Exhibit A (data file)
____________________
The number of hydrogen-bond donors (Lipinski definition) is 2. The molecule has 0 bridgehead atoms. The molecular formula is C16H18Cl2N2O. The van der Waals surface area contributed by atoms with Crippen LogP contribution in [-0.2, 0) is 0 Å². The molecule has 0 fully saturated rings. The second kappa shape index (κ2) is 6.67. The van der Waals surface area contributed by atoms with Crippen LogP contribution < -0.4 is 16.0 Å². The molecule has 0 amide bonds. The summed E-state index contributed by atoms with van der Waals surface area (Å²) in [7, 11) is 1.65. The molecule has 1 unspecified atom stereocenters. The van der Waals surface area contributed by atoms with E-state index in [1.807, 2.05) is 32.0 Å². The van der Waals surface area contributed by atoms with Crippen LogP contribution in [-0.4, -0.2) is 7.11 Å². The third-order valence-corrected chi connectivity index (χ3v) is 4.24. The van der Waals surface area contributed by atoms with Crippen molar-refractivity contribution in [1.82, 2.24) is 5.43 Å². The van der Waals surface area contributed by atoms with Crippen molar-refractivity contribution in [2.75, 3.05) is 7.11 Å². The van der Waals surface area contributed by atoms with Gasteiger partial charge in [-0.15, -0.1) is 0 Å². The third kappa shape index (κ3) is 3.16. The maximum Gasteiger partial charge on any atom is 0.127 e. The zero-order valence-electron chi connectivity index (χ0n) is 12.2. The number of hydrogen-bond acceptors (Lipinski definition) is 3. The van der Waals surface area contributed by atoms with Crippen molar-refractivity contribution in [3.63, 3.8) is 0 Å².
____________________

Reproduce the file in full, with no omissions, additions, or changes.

The number of hydrogen-bond donors (Lipinski definition) is 2. The molecule has 0 bridgehead atoms. The molecular formula is C16H18Cl2N2O. The van der Waals surface area contributed by atoms with Crippen LogP contribution in [-0.2, 0) is 0 Å². The molecule has 0 fully saturated rings. The second kappa shape index (κ2) is 6.67. The van der Waals surface area contributed by atoms with Crippen LogP contribution < -0.4 is 16.0 Å². The molecule has 0 amide bonds. The summed E-state index contributed by atoms with van der Waals surface area (Å²) in [7, 11) is 1.65. The molecule has 1 unspecified atom stereocenters. The van der Waals surface area contributed by atoms with E-state index in [1.807, 2.05) is 32.0 Å². The van der Waals surface area contributed by atoms with Crippen LogP contribution in [-0.4, -0.2) is 7.11 Å². The third-order valence-corrected chi connectivity index (χ3v) is 4.24. The van der Waals surface area contributed by atoms with Crippen molar-refractivity contribution in [1.82, 2.24) is 5.43 Å². The van der Waals surface area contributed by atoms with Crippen molar-refractivity contribution in [2.75, 3.05) is 7.11 Å². The van der Waals surface area contributed by atoms with Gasteiger partial charge in [-0.15, -0.1) is 0 Å². The third kappa shape index (κ3) is 3.16. The maximum Gasteiger partial charge on any atom is 0.127 e. The zero-order valence-electron chi connectivity index (χ0n) is 12.2. The number of hydrogen-bond acceptors (Lipinski definition) is 3. The van der Waals surface area contributed by atoms with Crippen molar-refractivity contribution in [3.63, 3.8) is 0 Å².